Enterprise hits & misses - May 19

Jon Reed Profile picture for user jreed May 18, 2014
Jon's cheeky weekly review of which enterprise software articles hit (or didn’t) on diginomica & beyond - for week ending May 18, 2014

A cheeky weekly review of which articles hit (or didn’t) on diginomica and beyond.

Cheerful Chubby Man
diginomica hit: Betting on SaaS, the financial angle for solution buyers by Den Howlett

quotage: 'One of the key considerations in acquiring any technology is the viability of the vendors involved. Right now, none of the momentum players that we cover (Workday, Salesforce, NetSuite, Tableau etc) is profitable when measured by GAAP standards. This is a problem for several reasons. As a general rule, companies that run continuing losses eventually run out of road.'

myPOV: A noteworthy article by Andreessen Horowitz’s Preethi Kasireddy and Scott Kupor, Understanding SaaS: Why the Pundits Have It Wrong, made a vigorous trip through social channels with a (mostly) sensible thesis. But Kasireddy and Kupor's piece cried out for a reality check of its own, which Den provided here.

I'm reluctant to offer a 'quick hit' as both pieces deserve a full reading. The biggest gap in the Andreessen Horowitz argument was assigning a 33.3 year customer lifetime value (CLV) to their sample Workday projection, whereas Den advocates a CLV of ten years which is more in line with life in the #ensw trenches. (Contrasting CLV with Customer Acquisition Cost is at the heart of Kasireddy and Kupor's position).

There is also the debate over the relevance of GAAP standards - Den's position is worth exploring. I'm biased towards profitability versus leveraging market momentum for explosive growth, but this is a case where pros and cons trump absolutes - particularly for customers who must assess the long term viability of any company they buy (or lease) big chunks of software from.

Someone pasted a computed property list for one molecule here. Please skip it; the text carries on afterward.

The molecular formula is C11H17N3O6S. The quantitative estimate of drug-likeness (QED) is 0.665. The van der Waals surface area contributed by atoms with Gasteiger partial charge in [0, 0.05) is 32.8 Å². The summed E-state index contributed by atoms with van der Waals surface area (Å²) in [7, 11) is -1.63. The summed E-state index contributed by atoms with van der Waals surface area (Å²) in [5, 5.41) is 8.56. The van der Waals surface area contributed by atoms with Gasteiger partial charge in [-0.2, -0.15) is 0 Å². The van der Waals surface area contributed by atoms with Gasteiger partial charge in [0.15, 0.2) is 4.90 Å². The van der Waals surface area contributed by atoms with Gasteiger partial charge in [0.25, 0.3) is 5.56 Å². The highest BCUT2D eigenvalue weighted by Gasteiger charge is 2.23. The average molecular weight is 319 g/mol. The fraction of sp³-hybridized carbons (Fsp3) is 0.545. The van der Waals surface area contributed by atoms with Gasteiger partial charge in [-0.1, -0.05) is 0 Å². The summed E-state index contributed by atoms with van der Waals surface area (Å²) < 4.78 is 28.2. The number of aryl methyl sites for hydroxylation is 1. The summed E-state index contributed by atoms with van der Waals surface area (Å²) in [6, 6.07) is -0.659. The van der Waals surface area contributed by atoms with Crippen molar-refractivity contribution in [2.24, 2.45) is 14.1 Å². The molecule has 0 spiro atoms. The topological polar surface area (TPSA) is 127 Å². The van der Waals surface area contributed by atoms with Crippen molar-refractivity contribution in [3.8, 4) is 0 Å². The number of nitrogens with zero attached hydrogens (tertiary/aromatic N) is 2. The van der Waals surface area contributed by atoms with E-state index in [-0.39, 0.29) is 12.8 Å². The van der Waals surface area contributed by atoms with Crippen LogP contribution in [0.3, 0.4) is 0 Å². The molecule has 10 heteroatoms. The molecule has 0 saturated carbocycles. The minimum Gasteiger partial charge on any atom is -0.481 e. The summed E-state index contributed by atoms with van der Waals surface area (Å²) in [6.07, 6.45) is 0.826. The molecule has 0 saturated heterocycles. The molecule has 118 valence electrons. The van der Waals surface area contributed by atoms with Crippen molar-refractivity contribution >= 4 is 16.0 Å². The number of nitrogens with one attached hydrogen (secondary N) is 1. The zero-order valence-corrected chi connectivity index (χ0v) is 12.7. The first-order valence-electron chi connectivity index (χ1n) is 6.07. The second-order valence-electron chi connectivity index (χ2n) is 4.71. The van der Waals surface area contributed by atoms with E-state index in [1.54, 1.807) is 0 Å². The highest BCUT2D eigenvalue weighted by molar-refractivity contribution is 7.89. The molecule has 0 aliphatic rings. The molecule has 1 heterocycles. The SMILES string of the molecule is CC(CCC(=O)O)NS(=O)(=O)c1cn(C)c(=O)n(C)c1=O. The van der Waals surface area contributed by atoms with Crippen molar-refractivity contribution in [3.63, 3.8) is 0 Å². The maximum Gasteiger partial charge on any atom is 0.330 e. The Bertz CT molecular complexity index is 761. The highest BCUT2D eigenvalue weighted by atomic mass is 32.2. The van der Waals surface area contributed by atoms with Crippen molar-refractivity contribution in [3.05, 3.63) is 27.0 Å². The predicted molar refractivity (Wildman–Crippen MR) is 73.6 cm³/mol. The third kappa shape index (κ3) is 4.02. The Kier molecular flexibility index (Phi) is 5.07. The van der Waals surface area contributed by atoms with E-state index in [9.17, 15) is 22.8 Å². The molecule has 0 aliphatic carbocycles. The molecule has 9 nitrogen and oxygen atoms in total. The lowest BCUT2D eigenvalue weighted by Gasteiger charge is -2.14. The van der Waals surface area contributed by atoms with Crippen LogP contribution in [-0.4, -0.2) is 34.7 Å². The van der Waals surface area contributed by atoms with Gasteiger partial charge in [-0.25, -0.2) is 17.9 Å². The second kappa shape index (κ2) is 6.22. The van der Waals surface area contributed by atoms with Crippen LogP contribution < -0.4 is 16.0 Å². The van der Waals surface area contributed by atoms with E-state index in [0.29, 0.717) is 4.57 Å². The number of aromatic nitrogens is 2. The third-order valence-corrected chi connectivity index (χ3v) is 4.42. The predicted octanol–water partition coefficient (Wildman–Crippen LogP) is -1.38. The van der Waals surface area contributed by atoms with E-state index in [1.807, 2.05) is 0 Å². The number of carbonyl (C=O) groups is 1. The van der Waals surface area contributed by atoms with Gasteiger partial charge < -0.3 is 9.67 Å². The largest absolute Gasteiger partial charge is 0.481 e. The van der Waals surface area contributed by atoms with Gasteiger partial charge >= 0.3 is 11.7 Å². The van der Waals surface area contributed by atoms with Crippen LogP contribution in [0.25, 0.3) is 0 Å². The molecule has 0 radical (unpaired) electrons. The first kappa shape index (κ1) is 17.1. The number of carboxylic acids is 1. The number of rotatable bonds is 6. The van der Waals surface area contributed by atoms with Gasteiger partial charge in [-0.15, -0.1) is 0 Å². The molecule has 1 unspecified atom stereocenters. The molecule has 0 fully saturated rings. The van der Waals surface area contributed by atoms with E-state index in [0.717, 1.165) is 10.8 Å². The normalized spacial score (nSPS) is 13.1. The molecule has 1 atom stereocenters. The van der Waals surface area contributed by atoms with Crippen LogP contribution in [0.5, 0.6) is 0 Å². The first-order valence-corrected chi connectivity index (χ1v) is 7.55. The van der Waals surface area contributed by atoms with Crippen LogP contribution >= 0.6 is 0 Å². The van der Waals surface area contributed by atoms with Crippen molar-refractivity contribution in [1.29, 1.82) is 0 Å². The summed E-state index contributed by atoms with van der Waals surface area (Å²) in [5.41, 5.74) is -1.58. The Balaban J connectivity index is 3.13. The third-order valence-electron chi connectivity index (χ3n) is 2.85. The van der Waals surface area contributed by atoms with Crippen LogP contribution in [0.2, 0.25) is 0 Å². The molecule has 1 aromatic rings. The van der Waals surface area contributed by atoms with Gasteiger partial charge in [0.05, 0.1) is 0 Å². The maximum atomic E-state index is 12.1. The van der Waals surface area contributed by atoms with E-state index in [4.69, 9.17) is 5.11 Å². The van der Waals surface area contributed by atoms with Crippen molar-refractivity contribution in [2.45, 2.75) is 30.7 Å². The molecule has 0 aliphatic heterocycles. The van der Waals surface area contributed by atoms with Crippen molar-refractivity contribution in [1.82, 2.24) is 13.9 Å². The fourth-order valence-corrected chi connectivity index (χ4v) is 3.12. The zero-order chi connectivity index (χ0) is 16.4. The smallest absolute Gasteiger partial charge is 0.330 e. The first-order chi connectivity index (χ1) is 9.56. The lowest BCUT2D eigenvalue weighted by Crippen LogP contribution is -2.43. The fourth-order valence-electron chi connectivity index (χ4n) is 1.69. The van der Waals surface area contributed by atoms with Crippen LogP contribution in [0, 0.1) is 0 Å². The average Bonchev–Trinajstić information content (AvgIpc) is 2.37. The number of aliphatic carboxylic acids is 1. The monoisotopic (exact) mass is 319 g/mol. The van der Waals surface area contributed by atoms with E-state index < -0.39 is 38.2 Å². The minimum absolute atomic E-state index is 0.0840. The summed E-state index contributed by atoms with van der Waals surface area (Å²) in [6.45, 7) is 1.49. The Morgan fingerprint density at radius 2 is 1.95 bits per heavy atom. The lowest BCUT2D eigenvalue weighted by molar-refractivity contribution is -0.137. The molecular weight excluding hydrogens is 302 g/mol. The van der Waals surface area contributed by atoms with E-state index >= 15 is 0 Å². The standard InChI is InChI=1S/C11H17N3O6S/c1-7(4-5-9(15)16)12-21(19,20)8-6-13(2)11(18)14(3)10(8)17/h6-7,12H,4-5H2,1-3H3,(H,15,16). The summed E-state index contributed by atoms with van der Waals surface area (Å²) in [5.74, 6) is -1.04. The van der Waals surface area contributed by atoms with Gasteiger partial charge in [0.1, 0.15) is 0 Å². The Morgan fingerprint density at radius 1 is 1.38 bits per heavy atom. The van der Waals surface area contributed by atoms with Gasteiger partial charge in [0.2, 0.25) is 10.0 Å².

Happy children eating apple
More diginomica keepers

Vendor coverage:

Customer use cases: Derek filed a headline I was not expecting to see, Texas leads the way for US and creates Amazon-like tool for public sector buying, and it's a terrific read. Jessica also posted a use case from SuiteWorld, on retailer Orlebar Brown.

Don’t miss

Best of the rest

Waiter suggesting a bottle of wine to a customer
NetSuite SuiteWorld coverage by lots o' peeps

quotage: 'Zach (Nelson) declared Salesforce wasn’t CRM because it didn’t manage the customer order. I will leave a formal definition of CRM to those that specialize in that category, but I would argue that the customer order doesn’t belong in CRM anyway. It belongs in ERP because it is a fundamental element of the system of record of the business.' - Cindy Jutras

myPOV: I chose this Jutras quote because a NetSuite show wouldn't be complete without Nelson taking some entertaining shots across the bow at competitors near and far. And: ERP versus CRM (and how CRM is evolving) was a big theme of Nelson's keynote, something Jutras delves into in her SuiteWorld post.

Of the other NetSuite posts, I liked Holger Mueller's NetSuite powers on with targeted innovation (which includes a take on HCM as the TribeHR functionality is pulled in). Meantime, Frank Scavo had an angle on Demand-Driven Material Requirements Planning and NetSuite's push in that area. NetSuite's UI revamp was a big theme of the show - Adrian Bridgwater tackled that from a developer angle in NetSuite SuiteCloud Developers: abandon the Microsoft Windows desktop metaphor (ironical note: I'm writing this from a Windows desktop).

Other standouts

  • Oracle consultant and UKOUG Board Member Debra Lilley read an Oracle support piece on Computerworld she thought was missing some vital points. She brought those to light in Oracle EBS Support Timebomb - Not So Black and White.